Now, if David uses the business card or referral card from Chris (box 35), the system may set up so that Chris receives a benefit (Line C1), Bob receives a benefit (B21) and Albert receives a benefit (A22).
As can be appreciated by those skilled in the art, the architecture of the system is quite scalable or flexible, in that the benefits can be combined or extended as the design requires. While
First, customer Albert applies for a credit card at a merchant or a card issuer of the business card network (“BCN”). As previously mentioned, by “credit card,” it could be a credit card, a debit card, membership card, or any kind of arrangement where the customer is allowed to use the card in a commercial transaction for some special privilege based on the customer's affiliation with the BCN or membership in the BCN. Also, the credit card and its account allow Albert to receive benefits issued by the card issuer. For example, the card may be a membership card for shopping at Costco®, where Albert will receive a certain benefit based on Bob's subsequent purchase at Costco, if Bob's joining Costco is referred by Albert. In this situation, the “credit card” is a special membership card. Therefore, the use of the term “credit card” is by no means limited to only to those commonly known as credit cards or debit cards.
As can be appreciated, a membership card may have much wider application than the credit card, since Bob is not limited to how he pays for the transaction, as long as Bob shops at the membership store. Bob is not required to only use the network's credit card, in order receive discounts. Likewise, Albert's benefits do not depend on Bob's use of any particular credit card or debit card.
Upon approval, Albert is issued a starter set of personalized business cards. On the business cards, merchant information and Albert's account information are displayed. Merchant information may simply be the BCN-affiliated merchants' logo, or the logo for the BCN. Albert's information may be a bar code or simply an account number for machine recognition or human recognition. As previously described, the “business cards” may simply be an electronic coupon, which allows Albert to email them to his associates. Upon receiving the email, his associates may present the electronic coupon, either in on-line shopping or traditional shopping. Also, the coupon code may be transmitted to Albert via text messages, which can be distributed electronically or physically to Albert's associates.
If Albert uses the newly issued credit card, Albert becomes a member of the BCN and entitled receive credits based on certain conditions (to be described). It should be pointed out that membership in the BCN may not depend on Albert's initial usage of the issued credit card. Other triggering events may also be applicable.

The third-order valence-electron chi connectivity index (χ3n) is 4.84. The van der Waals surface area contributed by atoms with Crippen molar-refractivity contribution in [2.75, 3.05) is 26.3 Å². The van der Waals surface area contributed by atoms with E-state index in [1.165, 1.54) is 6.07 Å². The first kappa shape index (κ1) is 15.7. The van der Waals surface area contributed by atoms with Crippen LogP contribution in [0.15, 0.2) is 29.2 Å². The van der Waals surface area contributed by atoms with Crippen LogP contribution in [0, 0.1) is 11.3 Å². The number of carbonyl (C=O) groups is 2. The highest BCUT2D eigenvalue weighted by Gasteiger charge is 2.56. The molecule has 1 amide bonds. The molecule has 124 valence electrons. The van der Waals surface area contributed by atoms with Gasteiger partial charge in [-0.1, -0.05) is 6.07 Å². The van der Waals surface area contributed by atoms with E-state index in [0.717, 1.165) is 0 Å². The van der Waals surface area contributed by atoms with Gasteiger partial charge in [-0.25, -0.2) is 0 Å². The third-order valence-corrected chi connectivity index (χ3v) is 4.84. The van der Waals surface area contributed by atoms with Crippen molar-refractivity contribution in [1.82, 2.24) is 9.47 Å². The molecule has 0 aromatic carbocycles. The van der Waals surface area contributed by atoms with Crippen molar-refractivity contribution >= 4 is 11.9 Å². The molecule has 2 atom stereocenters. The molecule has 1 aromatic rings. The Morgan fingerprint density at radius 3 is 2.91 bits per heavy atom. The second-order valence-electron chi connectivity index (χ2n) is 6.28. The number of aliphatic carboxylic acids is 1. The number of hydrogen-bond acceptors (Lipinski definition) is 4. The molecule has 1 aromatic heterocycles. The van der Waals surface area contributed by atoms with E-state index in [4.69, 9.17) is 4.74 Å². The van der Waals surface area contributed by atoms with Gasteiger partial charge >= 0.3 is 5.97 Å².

After Albert gives one of his starter business cards to a friend or business associate, e.g. Bob, Bob can present Albert's business card to a BCN-affiliated merchant to receive a, say, one-time, discount. Upon usage, the business card is returned to Bob. The merchant may mark off directly on the business card that its one-time discount has been applied, or simply enter the information to the BCN network. It should be noted that the business card discount scheme may be set up so that it provides discounts to Bob during one or multiple transactions, or within certain time period during which the business card must be used.
Because of Bob's purchase, Albert is now entitled to receive a credit based on Bob's purchase price. The credit is directly applied to Albert's account with the card issuer. This credit represents Albert's first line of direct and immediate benefit, all without requiring Bob to buy certain designated products. All Bob has to do is simply purchase from the affiliated merchant, which is an ever-expanding network. In the aforementioned example of a “membership card” offered through Costco, if Bob continues to shop at Costco, Albert will receive a credit based on Bob's purchase. This kind of benefit, of course, may be design to terminate after certain time period, or max out after certain dollar amount. It should be noted that the implementation may be designed such that there is no first line of benefit simply based on Bob's purchase using Albert's business card. Albert may receive a first line of benefit only upon Bob's applying for the credit card, or applying to join the BCN.